Public service advertising campaigns have been successful in periods of both calm and turmoil for many years. The Advertising Council has much evidence to support your statement that "steady commitment to a powerful campaign pays off."
Sure, the message gains extra impact and the media run the ads more frequently for a while when the issue is of current concern, like the new Centers for Disease Control campaign against AIDS.
But the mission of public service advertising is not to be talked about. It is to be acted upon. In fact, much of the argument over a campaign like the CDC's by people it doesn't target dilutes the power of its call to action by people it's designed to help.
The triumphs of public service advertising have been achieved gradually, over time. With few exceptions, in our experience, the issues that PSA address are not short term. Those short-term exceptions: specific disaster relief or the kind of campaign that took Drs. Salk and Sabin's achievements to the public and helped conquer polio. But even here, another disaster or disease is bound to surface.
In its editorial, Ad Age rues, "Too bad we in the media haven't figured out ways to help fight more than one war at a time."
Well, you have. It's just that some of them are less salient and less glamorous than other battles that are on the front page or the nightly news shows for three days, only to be replaced by another hot news story.
The United Negro College Fund is only rarely on the front page of the newspaper. The 20-year increase of more than 800% in fund-raising came from ongoing, day in, day out organized fund-raising efforts with great advertising leading the way. Some years the advertising was better than others. Some years the media gave a lot of donated space and time, other years less; many ads run in less than perfect dayparts or less than perfect adjacencies. But give them time, frequency and consistency and they will work.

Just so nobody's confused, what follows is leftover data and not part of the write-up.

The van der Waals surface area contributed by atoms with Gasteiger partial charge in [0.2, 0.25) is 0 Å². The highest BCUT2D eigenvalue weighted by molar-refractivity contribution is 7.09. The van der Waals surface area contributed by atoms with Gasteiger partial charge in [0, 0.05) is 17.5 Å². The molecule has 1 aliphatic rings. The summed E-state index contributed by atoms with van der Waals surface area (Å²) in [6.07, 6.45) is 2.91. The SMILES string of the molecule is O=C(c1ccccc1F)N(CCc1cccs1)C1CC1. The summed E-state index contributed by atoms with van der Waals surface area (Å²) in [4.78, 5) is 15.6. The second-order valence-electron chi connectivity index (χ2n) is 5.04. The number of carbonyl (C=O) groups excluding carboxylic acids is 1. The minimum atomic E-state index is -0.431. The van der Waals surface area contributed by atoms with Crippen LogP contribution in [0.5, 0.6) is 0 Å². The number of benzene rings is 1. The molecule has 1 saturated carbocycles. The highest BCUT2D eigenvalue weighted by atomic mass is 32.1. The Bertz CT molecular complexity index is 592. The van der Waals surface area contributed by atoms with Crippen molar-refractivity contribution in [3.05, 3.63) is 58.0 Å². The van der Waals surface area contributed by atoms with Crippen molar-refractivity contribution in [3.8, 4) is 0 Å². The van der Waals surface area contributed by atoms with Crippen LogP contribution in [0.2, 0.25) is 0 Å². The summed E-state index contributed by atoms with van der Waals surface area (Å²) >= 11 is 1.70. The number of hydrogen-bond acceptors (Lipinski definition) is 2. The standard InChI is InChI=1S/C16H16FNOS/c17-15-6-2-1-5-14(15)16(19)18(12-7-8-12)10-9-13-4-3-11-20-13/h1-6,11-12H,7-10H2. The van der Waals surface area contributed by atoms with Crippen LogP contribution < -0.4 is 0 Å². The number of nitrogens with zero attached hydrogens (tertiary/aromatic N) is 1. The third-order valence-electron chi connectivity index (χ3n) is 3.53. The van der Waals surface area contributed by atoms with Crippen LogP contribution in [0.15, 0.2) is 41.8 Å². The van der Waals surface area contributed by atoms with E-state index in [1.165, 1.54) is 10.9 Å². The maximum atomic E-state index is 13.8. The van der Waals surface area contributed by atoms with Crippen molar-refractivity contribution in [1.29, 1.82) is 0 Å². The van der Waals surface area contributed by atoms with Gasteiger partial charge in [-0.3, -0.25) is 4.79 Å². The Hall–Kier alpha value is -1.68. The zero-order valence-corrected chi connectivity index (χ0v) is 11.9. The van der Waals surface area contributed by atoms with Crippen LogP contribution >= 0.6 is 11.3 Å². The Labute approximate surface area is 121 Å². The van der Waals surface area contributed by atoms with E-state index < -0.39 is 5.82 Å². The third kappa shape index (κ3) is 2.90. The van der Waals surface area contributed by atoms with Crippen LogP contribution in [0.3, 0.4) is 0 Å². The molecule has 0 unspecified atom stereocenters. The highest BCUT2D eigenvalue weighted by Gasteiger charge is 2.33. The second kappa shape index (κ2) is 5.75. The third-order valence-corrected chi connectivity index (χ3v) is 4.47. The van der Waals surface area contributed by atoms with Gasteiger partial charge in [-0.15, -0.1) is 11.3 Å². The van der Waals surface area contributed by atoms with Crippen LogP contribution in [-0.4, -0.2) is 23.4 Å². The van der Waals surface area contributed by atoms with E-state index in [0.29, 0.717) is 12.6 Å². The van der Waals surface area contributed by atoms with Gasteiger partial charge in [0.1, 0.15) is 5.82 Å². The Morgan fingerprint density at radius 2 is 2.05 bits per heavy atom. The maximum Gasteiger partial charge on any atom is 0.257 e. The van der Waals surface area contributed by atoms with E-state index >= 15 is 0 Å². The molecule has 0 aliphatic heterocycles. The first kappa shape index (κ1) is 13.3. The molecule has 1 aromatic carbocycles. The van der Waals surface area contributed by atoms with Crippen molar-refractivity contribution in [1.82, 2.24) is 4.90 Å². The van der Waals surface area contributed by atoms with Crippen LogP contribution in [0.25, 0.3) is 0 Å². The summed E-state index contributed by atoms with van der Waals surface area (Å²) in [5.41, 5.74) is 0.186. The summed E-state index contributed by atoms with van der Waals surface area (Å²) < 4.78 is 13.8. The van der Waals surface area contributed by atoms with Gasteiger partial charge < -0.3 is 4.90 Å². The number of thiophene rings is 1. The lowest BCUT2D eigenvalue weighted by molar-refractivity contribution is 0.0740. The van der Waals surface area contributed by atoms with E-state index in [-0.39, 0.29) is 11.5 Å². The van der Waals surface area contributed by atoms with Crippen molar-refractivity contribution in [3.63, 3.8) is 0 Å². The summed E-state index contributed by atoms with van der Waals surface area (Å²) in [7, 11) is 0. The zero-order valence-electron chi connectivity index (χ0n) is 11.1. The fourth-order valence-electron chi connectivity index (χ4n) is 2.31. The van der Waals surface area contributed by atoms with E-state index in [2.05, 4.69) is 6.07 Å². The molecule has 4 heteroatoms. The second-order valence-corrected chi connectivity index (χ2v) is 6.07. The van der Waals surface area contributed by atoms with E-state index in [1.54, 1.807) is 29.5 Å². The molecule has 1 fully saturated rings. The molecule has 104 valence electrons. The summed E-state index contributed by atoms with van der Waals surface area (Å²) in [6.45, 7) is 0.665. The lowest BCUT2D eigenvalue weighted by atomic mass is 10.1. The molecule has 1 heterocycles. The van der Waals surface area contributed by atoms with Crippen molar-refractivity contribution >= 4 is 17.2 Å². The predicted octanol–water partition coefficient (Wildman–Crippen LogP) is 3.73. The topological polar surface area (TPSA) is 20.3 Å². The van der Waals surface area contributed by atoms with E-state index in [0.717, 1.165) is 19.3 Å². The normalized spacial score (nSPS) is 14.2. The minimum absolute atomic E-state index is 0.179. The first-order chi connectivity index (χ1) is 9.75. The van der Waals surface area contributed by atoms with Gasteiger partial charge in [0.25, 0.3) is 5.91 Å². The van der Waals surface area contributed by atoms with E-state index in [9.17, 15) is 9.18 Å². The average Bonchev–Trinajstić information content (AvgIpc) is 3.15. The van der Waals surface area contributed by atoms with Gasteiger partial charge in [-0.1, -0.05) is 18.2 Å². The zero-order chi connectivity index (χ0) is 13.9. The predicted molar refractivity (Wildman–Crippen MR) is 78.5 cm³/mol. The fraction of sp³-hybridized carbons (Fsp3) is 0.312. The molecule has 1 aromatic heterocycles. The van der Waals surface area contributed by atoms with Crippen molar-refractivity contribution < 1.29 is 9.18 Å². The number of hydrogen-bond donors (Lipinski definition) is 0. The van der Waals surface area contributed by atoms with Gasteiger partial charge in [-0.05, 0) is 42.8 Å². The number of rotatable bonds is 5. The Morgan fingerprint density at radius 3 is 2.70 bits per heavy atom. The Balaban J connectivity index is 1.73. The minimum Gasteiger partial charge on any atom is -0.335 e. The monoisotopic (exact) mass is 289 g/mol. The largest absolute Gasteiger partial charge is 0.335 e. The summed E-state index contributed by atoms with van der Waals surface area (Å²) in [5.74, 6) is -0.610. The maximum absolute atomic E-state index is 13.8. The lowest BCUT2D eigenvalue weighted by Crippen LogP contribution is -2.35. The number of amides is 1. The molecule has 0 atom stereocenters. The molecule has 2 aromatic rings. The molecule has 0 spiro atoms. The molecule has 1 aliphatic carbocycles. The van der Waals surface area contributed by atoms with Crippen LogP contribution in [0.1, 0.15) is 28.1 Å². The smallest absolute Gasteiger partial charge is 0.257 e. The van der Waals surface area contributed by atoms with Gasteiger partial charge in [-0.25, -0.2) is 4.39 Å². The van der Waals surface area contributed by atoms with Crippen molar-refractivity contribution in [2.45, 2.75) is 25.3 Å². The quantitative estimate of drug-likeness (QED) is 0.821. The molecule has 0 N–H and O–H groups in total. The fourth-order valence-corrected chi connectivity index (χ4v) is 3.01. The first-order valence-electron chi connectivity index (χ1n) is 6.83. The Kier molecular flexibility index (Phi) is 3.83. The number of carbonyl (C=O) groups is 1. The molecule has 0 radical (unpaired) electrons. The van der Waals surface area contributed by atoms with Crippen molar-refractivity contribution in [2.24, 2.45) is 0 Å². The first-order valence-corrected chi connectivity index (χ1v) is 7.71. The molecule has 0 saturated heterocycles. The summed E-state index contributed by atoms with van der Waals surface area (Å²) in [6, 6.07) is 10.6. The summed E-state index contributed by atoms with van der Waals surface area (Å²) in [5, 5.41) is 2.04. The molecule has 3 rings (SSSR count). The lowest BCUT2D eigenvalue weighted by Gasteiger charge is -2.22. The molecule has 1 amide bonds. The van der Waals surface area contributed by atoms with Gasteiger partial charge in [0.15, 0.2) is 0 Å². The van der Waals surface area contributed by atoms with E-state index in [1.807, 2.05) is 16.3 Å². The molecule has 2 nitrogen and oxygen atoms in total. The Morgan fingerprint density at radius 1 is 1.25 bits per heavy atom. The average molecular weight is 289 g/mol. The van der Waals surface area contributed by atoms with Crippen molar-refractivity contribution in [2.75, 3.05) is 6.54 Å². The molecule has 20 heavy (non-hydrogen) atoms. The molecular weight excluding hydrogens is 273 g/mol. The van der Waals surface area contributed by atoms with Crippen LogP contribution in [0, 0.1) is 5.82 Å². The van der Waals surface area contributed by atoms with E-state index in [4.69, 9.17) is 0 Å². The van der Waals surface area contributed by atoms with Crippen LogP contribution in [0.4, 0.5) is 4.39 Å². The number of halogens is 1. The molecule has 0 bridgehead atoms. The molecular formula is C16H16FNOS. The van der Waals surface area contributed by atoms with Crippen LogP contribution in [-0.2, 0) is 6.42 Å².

No other groups rival in power and resources the forces of advertising and media to affect actions against social ills. And what is being achieved-while not enough-is still astonishing. It's not a matter of hitting hard on one disease or the evils of violence, ignorance and prejudice and then moving on to the next emergency. Social problems aren't special events.
We used to think differently. When the Ad Council got going on peacetime issues back in the 1950s, its leaders organized procedures to manage what they called the "Sunset Effect." That was based on the theory that a blitz of advertising could be expected to make a problem go away pretty quickly. So the proviso was that no campaign issue could be addressed for more than three years, with only a rarely-to-be-granted exception. After three years the first wave of six campaigns came up for review. Only one, on relief of a temporary famine in the Balkans, failed to be renewed.
The advertising community has a realistic appreciation for the magic its creative minds and media muscle can achieve when applied to social problems.
But it isn't quick. It isn't easy. James Webb Young, who first articulated the Ad Council idea back in 1941, later said he'd become convinced that "it takesmore cunning to do good than to doevil."
PSAs falter for a number of reasons: lack of impact, relevance, courage or clarity, from wallowing in the problem rather than steering the public toward a solution and, of course, too little media. Many falter because they address situations where advertising and the individual choices it affects can't make much difference.
When focused, sharp, lively and applied for the long pull, PSAs have power beyond expectations to make a measurable difference in life-with or without crisis and clamor.M
Ruth Wooden is president of The Advertising Council, New York and Washington.